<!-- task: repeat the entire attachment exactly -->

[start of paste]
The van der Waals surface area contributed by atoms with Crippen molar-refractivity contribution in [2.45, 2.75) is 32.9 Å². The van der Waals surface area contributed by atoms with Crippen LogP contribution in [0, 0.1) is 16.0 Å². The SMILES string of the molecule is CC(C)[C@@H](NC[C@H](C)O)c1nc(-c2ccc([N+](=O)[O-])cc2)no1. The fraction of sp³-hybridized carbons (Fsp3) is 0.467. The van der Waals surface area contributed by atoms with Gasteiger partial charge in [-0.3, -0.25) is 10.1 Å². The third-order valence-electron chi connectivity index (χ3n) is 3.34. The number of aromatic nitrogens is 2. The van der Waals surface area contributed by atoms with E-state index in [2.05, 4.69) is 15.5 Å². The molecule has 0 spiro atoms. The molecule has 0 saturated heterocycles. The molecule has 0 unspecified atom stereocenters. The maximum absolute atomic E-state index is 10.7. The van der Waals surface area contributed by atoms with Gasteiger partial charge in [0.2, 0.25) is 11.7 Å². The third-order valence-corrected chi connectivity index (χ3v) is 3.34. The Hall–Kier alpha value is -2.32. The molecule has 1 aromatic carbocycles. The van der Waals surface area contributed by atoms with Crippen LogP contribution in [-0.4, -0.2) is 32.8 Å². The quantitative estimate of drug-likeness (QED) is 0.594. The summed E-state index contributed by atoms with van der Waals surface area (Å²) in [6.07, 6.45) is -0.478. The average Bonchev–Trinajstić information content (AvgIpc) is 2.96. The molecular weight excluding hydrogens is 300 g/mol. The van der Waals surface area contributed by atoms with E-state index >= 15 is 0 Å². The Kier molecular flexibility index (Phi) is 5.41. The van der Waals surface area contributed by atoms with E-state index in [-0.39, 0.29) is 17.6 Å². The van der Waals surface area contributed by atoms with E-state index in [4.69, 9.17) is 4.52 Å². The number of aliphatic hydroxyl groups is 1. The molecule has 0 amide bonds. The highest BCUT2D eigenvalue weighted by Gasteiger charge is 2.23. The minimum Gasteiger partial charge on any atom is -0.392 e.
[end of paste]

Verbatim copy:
The van der Waals surface area contributed by atoms with Crippen molar-refractivity contribution in [2.45, 2.75) is 32.9 Å². The van der Waals surface area contributed by atoms with Crippen LogP contribution in [0, 0.1) is 16.0 Å². The SMILES string of the molecule is CC(C)[C@@H](NC[C@H](C)O)c1nc(-c2ccc([N+](=O)[O-])cc2)no1. The fraction of sp³-hybridized carbons (Fsp3) is 0.467. The van der Waals surface area contributed by atoms with Gasteiger partial charge in [-0.3, -0.25) is 10.1 Å². The third-order valence-electron chi connectivity index (χ3n) is 3.34. The number of aromatic nitrogens is 2. The van der Waals surface area contributed by atoms with E-state index in [2.05, 4.69) is 15.5 Å². The molecule has 0 spiro atoms. The molecule has 0 saturated heterocycles. The molecule has 0 unspecified atom stereocenters. The maximum absolute atomic E-state index is 10.7. The van der Waals surface area contributed by atoms with Gasteiger partial charge in [0.2, 0.25) is 11.7 Å². The third-order valence-corrected chi connectivity index (χ3v) is 3.34. The Hall–Kier alpha value is -2.32. The molecule has 1 aromatic carbocycles. The van der Waals surface area contributed by atoms with Crippen LogP contribution in [-0.4, -0.2) is 32.8 Å². The quantitative estimate of drug-likeness (QED) is 0.594. The summed E-state index contributed by atoms with van der Waals surface area (Å²) in [6.07, 6.45) is -0.478. The average Bonchev–Trinajstić information content (AvgIpc) is 2.96. The molecular weight excluding hydrogens is 300 g/mol. The van der Waals surface area contributed by atoms with E-state index >= 15 is 0 Å². The Kier molecular flexibility index (Phi) is 5.41. The van der Waals surface area contributed by atoms with E-state index in [-0.39, 0.29) is 17.6 Å². The van der Waals surface area contributed by atoms with E-state index in [4.69, 9.17) is 4.52 Å². The number of aliphatic hydroxyl groups is 1. The molecule has 0 amide bonds. The highest BCUT2D eigenvalue weighted by Gasteiger charge is 2.23. The minimum Gasteiger partial charge on any atom is -0.392 e.